Addressing the second question first, I bought amaryllis at Hedge (408 W Main, 434.817.9950), my favorite local flower shop. (As a child, I inspected amaryllis under my grandfather’s grow lamps, so I feel compelled to note, as he sometimes reads this blog, that these may be hippeastrum, which are often sold as amaryllis.) Wikipedia reports that the flower is named after Virgil’s shepherdess Amaryllis in The Eclogues, which seems appropriate for this very traditional holiday. And I do hope the word descends from the Greek αμαρυσσω (amarysso), which Behind thename.com translates as meaning “to sparkle,”
since sparkle our friend John, who is visiting us for the holidays, did. Upon being told that he would be representing the Holly King that night, John promptly absconded with some of the table greenery, which I helped pin into fetching headgear that made him look like Mr. Tumnus, the faun character played by James McAvoy in last year’s Chronicles of Narnia, who might have saved the film, but who made Lucy a very nice cup of tea instead.
We also added a brooch to John’s ensemble and I loaned Ben a necklace, continuing what may become a distressing pattern of Ben rocking my jewelry harder than I can (he wore a ruffled shirt and an earring of mine as a pirate on Halloween with great success).
Katrina borrowed a dress in the color scheme of the holiday and practiced Ani DiFranco’s “Swan Dive” on the guitar while John strategized for his coming battle with Ben, the Oak King.
Ben took a picture of us in our hair adornments, and I prepped the table with Ben’s grandmother’s addictive peanut brittle and my country buttermilk cake with crème fraǐche and berries before we opened the mead.
My friend Bradley brewed and sent the mead this summer; I’ve been saving it for just such an occasion. He instructed me to serve the “honeyed wine” chilled, and we determined that champagne flutes were the most correct glassware (our beloved set of silver goblets were ruined when the moat had some drainage issues last spring). In return for his generosity, I promised Bradley a label for when he markets this wonderful stuff; here’s my current iteration for Bradley’s “Shrieking Viking Mead” featuring his daughter Madelyn:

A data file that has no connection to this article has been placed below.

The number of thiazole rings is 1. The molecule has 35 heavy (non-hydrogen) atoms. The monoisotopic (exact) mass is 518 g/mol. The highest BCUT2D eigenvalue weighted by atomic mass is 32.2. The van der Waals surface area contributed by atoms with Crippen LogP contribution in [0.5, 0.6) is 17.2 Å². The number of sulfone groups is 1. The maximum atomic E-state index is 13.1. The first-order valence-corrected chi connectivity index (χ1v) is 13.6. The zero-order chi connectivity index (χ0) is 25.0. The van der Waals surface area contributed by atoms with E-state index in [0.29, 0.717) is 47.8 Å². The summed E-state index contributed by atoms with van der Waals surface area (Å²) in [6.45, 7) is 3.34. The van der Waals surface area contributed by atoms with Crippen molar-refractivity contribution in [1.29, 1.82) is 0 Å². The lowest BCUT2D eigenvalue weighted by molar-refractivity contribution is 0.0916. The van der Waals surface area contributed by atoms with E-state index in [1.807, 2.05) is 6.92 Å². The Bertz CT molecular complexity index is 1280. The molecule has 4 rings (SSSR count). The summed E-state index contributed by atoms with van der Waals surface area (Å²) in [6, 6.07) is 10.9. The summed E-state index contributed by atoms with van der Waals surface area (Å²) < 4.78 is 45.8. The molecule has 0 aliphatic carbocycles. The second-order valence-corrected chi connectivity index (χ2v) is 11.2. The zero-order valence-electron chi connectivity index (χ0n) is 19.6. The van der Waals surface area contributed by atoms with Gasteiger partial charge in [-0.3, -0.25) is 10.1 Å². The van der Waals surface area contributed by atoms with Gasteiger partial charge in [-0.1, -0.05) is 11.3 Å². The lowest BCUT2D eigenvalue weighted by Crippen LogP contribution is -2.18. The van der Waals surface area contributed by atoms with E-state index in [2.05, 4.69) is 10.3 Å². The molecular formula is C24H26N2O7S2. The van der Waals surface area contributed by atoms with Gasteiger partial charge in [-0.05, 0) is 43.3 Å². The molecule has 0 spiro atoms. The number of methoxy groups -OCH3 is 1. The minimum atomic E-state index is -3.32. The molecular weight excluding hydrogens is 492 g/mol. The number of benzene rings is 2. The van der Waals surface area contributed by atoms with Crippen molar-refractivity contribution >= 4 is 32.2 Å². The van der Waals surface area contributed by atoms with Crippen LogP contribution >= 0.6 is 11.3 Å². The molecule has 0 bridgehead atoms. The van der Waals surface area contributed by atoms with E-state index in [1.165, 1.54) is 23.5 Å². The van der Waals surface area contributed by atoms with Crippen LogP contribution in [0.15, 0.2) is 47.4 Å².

The key being to capture the moment before the potential shrieking from the little viking, I think.
Our friend Keicy arrived, left, deftly crafted a crown out of branches in the neighborhood, and returned, insisting that we form tableaux.
Rob arrived in full regalia, having transformed himself into what I can only describe as the Ivy King, a deity perhaps lesser known in ancient celebrations, but unsurprising to those of us who know this former Yalie.
Rob surveyed Ben’s costume, formed alliances, made celestial promises to his newly acquired constituents;
John responded to his new kingly competition with distaste;
the Ivy King asked that the Oak King let him fight the Holly King in his stead, and the Oak King graciously acquiesced. Meanwhile, the Holly King had Dana the Puissant divine his future and then Keicy the Capable’s, and Katrina discussed her reading with Stewart and Chris.
Eric even briefly considered doing battle with the Holly King , but decided to let Rob battle for the honor of this half of the year.
The battle began…
The Ivy King was transformed again, with Dana’s magic and the Holly King’s wand (made of ambrosia maple), into neomedieval American Gothic.
The Capable whispered to the Holly King it was time to proceed outside and send wishes out for the new year;
they alerted all of us keeping solstice and
outside, the Ivy King was solemn in his majestic deferral to the Holly King and troubled by Ben’s drinking red wine out of a white wine glass.
Katrina played as we sang together.
And after our guests left, we raised the drawbridge, smiling at the crown of berries still on the table and the remains of the cake on the longest night of the year.
Larger versions of the images in the Flickr gallery.